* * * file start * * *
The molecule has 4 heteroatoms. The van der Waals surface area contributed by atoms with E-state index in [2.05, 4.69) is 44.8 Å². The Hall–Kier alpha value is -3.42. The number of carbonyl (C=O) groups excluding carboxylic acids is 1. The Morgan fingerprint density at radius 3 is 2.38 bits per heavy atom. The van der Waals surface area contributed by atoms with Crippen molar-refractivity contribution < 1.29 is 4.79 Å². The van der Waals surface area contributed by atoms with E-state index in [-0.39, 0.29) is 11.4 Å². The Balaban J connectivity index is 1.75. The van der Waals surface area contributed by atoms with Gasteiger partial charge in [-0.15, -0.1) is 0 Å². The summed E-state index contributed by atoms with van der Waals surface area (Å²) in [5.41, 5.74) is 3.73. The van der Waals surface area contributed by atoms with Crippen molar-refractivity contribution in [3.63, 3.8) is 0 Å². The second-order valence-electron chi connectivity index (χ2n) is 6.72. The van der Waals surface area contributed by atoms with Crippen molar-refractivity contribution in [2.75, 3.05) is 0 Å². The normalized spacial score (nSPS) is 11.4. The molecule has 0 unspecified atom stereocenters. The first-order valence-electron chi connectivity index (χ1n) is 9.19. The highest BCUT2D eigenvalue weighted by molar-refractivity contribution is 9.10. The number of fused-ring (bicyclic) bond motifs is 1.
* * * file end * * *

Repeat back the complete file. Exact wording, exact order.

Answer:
The molecule has 4 heteroatoms. The van der Waals surface area contributed by atoms with E-state index in [2.05, 4.69) is 44.8 Å². The Hall–Kier alpha value is -3.42. The number of carbonyl (C=O) groups excluding carboxylic acids is 1. The Morgan fingerprint density at radius 3 is 2.38 bits per heavy atom. The van der Waals surface area contributed by atoms with Crippen molar-refractivity contribution < 1.29 is 4.79 Å². The van der Waals surface area contributed by atoms with E-state index in [-0.39, 0.29) is 11.4 Å². The Balaban J connectivity index is 1.75. The van der Waals surface area contributed by atoms with Gasteiger partial charge in [-0.15, -0.1) is 0 Å². The summed E-state index contributed by atoms with van der Waals surface area (Å²) in [5.41, 5.74) is 3.73. The van der Waals surface area contributed by atoms with Crippen molar-refractivity contribution in [3.63, 3.8) is 0 Å². The second-order valence-electron chi connectivity index (χ2n) is 6.72. The van der Waals surface area contributed by atoms with Crippen molar-refractivity contribution in [2.75, 3.05) is 0 Å². The normalized spacial score (nSPS) is 11.4. The molecule has 0 unspecified atom stereocenters. The first-order valence-electron chi connectivity index (χ1n) is 9.19. The highest BCUT2D eigenvalue weighted by molar-refractivity contribution is 9.10. The number of fused-ring (bicyclic) bond motifs is 1.